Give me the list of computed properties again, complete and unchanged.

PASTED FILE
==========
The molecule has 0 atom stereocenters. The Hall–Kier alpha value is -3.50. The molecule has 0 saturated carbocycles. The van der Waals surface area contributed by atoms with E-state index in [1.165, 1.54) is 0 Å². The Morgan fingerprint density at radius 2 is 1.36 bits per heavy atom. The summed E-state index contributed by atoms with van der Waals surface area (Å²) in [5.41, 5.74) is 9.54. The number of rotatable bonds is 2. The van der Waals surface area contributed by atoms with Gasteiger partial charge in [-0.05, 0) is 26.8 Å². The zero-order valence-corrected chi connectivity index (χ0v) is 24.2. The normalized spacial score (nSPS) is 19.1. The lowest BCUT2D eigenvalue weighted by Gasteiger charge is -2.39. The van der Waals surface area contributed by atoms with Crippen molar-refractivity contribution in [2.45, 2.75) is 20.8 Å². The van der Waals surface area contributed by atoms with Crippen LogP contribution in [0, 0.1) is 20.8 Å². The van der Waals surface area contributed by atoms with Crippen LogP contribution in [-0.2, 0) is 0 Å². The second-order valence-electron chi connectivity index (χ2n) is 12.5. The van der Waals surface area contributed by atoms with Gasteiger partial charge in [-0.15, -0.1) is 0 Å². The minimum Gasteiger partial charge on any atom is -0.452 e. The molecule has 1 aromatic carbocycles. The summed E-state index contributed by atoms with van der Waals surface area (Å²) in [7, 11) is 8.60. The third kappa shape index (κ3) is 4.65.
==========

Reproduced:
The molecule has 0 atom stereocenters. The Hall–Kier alpha value is -3.50. The molecule has 0 saturated carbocycles. The van der Waals surface area contributed by atoms with E-state index in [1.165, 1.54) is 0 Å². The Morgan fingerprint density at radius 2 is 1.36 bits per heavy atom. The summed E-state index contributed by atoms with van der Waals surface area (Å²) in [5.41, 5.74) is 9.54. The number of rotatable bonds is 2. The van der Waals surface area contributed by atoms with Gasteiger partial charge in [-0.05, 0) is 26.8 Å². The zero-order valence-corrected chi connectivity index (χ0v) is 24.2. The normalized spacial score (nSPS) is 19.1. The lowest BCUT2D eigenvalue weighted by Gasteiger charge is -2.39. The van der Waals surface area contributed by atoms with Crippen molar-refractivity contribution in [2.45, 2.75) is 20.8 Å². The van der Waals surface area contributed by atoms with Crippen LogP contribution in [0, 0.1) is 20.8 Å². The van der Waals surface area contributed by atoms with Crippen LogP contribution in [-0.2, 0) is 0 Å². The second-order valence-electron chi connectivity index (χ2n) is 12.5. The van der Waals surface area contributed by atoms with Gasteiger partial charge in [-0.15, -0.1) is 0 Å². The minimum Gasteiger partial charge on any atom is -0.452 e. The molecule has 1 aromatic carbocycles. The summed E-state index contributed by atoms with van der Waals surface area (Å²) in [7, 11) is 8.60. The third kappa shape index (κ3) is 4.65.